Looking for instructions on how to make an easy candy drawing? Perhaps this is part of your Halloween drawing ideas search, or perhaps you just want some cute cartoon line art inspiration. Either way, you’ve come to the right place!
My name is Lillie, and I’m an artist and teacher who adores giving simple, hand-drawn creative lessons for all ages — often with a surprising nontraditional twist. For example, recently we learned how to draw a spider web… except we added rainbow colors! Ready for today’s sweet drawing?
Before we launch the instructions, do remember that the key with creative drawings is to have confidence in yourself to change instructions to fit the kind of art YOU want to make. My steps below are merely suggestions!
1. Draw a circle for the “head” of the candy, then add eyes and a smile.
As with our easy, cute spider drawing, we’re simplifying things by making the head and body one simple circle. I recommend a kind, welcoming expression for your hard candy drawing. This sweet is excited to be eaten!
2. Sketch the “arms” of the twisted wrapper.
To indicate the sides of the candy wrapper — which also double as the “arms” of our personified candy (that’s a type of figurative language), sketch two sideways triangles on either end of the head/body, and add some zig-zags (that’s an onomatopoeia example) for crinkles in the foil.
3. Add contrasting color to the candy drawing and background.
Pick a cheerful color for your hard candy wrapper, and use a very different color in the background so the two shades are juxtaposed with nice contrast, and don’t blend together. I opted for a lighter version of the midnight purple shade that I used in our cute bat drawing.
(Side note: Into history? Check out a fascinating history of candy in the Encyclopedia Brittanica!)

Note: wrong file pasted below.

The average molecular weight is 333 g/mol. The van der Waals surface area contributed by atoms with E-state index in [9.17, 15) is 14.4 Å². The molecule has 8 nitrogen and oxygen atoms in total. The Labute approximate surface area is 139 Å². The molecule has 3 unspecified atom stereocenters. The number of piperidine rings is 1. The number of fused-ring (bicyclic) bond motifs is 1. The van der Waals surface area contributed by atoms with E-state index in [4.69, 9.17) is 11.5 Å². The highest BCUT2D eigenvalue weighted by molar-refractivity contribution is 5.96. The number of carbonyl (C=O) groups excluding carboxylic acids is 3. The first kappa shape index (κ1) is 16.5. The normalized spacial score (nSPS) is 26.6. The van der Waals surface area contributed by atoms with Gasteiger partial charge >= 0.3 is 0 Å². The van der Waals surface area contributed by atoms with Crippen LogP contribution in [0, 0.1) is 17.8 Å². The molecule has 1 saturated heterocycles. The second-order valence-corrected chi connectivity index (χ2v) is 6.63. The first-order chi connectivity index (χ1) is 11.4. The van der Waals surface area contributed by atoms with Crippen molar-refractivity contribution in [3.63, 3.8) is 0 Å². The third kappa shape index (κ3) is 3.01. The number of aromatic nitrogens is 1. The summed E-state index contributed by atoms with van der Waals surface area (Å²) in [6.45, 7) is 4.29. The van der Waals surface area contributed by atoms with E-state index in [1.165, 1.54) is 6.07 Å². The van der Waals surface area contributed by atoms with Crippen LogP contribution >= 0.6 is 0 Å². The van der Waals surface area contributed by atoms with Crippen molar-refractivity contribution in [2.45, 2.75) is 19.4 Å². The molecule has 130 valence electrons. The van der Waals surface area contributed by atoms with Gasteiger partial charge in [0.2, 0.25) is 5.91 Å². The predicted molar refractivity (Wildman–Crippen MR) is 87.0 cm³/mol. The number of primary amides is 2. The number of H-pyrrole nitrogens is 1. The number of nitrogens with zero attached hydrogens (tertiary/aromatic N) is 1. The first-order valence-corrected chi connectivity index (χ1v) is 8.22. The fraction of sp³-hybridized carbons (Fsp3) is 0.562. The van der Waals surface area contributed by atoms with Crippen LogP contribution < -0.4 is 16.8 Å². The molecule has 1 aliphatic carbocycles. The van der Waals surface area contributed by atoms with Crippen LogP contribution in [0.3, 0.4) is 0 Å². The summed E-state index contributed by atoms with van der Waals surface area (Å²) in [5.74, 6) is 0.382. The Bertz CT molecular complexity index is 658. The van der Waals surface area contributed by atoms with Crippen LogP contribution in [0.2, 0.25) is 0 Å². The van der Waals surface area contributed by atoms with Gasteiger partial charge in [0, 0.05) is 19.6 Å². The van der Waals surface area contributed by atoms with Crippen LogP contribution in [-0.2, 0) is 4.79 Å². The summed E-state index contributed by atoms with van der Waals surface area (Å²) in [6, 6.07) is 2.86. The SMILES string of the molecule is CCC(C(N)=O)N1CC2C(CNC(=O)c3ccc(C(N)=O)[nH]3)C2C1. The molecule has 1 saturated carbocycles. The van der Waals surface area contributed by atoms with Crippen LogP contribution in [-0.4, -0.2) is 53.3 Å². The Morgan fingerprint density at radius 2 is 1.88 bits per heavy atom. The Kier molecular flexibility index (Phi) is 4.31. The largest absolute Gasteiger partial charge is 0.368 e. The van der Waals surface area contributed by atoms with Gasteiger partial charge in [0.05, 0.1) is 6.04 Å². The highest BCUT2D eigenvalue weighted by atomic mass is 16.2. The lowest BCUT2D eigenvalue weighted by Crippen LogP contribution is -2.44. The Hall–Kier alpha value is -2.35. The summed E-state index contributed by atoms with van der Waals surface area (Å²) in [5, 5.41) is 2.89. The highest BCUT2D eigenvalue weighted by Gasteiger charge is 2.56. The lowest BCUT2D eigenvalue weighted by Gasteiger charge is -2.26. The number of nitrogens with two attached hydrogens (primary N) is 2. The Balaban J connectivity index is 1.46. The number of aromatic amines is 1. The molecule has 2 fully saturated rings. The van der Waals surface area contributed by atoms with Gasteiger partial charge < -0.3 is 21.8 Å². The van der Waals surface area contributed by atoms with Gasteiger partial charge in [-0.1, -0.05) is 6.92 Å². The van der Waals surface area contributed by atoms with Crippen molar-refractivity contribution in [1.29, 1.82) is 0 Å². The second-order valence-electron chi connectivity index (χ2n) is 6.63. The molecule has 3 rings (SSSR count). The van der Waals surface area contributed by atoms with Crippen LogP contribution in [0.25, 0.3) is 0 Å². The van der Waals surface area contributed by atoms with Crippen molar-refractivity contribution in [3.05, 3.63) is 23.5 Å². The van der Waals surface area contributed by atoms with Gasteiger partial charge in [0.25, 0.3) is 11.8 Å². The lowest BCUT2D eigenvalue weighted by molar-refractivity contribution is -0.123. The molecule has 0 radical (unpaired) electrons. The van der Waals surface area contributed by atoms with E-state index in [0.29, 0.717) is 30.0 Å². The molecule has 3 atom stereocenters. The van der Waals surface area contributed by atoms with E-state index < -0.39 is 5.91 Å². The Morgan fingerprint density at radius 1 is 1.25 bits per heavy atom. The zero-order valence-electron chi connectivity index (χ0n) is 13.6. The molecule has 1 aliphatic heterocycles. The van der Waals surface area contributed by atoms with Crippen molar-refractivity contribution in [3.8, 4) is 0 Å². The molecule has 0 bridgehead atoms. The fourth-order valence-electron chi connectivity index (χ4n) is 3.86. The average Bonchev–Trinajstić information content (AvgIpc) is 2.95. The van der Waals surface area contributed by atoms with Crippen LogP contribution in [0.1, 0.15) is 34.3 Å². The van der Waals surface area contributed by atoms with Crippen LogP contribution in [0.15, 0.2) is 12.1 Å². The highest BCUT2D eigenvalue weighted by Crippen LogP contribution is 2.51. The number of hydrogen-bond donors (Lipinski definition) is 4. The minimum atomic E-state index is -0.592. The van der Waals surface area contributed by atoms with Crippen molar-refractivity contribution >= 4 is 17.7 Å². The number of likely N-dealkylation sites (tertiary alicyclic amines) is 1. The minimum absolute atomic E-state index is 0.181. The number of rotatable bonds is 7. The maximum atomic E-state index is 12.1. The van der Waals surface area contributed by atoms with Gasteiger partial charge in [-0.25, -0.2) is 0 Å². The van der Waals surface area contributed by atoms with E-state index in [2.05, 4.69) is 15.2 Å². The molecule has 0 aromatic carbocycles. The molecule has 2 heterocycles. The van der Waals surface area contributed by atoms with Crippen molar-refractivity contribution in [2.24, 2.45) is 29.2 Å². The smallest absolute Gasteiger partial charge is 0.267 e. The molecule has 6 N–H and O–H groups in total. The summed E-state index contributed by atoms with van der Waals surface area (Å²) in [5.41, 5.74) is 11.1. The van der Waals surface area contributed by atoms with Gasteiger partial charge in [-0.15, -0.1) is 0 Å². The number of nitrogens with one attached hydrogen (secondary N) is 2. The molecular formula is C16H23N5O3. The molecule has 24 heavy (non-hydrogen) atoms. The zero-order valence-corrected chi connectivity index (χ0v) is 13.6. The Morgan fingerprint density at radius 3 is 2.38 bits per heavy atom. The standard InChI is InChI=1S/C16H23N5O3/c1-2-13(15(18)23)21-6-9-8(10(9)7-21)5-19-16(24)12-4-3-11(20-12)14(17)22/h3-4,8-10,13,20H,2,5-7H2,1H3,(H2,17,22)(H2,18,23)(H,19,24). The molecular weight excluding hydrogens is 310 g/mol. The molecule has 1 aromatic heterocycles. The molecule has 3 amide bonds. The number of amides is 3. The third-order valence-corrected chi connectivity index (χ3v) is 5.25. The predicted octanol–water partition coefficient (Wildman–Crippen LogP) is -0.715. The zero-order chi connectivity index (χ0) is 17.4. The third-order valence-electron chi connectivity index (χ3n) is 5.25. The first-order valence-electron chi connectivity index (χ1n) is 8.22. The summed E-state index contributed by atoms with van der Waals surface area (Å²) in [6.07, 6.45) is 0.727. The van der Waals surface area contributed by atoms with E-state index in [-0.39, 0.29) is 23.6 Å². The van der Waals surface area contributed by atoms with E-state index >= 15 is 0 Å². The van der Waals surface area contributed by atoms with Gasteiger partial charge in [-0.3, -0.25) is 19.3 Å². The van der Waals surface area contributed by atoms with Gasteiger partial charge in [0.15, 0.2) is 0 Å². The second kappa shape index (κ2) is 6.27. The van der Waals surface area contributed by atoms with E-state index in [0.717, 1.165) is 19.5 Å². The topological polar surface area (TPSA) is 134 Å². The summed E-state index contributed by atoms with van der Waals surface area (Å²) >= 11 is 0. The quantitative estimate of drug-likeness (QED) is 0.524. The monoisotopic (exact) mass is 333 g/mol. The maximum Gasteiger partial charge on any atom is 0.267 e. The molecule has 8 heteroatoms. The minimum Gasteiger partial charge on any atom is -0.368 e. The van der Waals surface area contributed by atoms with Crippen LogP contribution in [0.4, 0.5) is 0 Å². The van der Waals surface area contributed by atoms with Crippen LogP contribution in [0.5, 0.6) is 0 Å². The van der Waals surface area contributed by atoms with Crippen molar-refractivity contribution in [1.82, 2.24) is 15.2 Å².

4. Put in shading and highlights.
The key to making your candy drawing look three-dimensional is shading the bottom and sides with darker versions of the wrapper color, and adding highlights at the top to show glinting light and curves. (We used a similar technique with our witch hat drawing.)
My son (who was looking over my shoulder as I was drawing these illustrations) also urged me to add some decorative polka dots on the wrapper, and I agree with him that those add some fabulous flair! Ready to see the completed candy drawing? Here you go…
As an English teacher, I can’t help inserting a little spelling lesson into this candy art tutorial. Many of my students over the years have had trouble spelling “sweetest” because it sounds like the word should be written “sweetist” with an “i” instead of an “e.”
The correct way to spell “sweetest,” however, is SWEET-EST (with an “est” at the end). One way to remember this is that the “est” is a suffix used to form superlatives (things that are the most or the biggest). Another way to remember to use an “e” instead of “i” is that the former letter looks more like a sweet candy circle!
VIDEO: How to Draw Candy
Candy Drawing, in Sum
I hope this candy drawing tutorial has been enjoyable as well as useful. If you want more Halloween-themed art lessons, check out my instructions for how to create a cute, easy pumpkin drawing!
Want more? Learn how to draw a specific sweet in my candy cane drawing tutorial…
The author and artist, Lillie Marshall, is a National Board Certified Teacher of English who has been a public school educator since 2003, and an experienced Reiki practitioner since 2018. All art on this site is original and hand-drawn by Lillie. She launched DrawingsOf.com Educational Cartoons in 2020, building upon the success of her other sites, AroundTheWorldL.com (established 2009), TeachingTraveling.com (founded 2010), and ReikiColors.com. Subscribe to Lillie’s monthly newsletter, and follow @WorldLillie on social media to stay connected!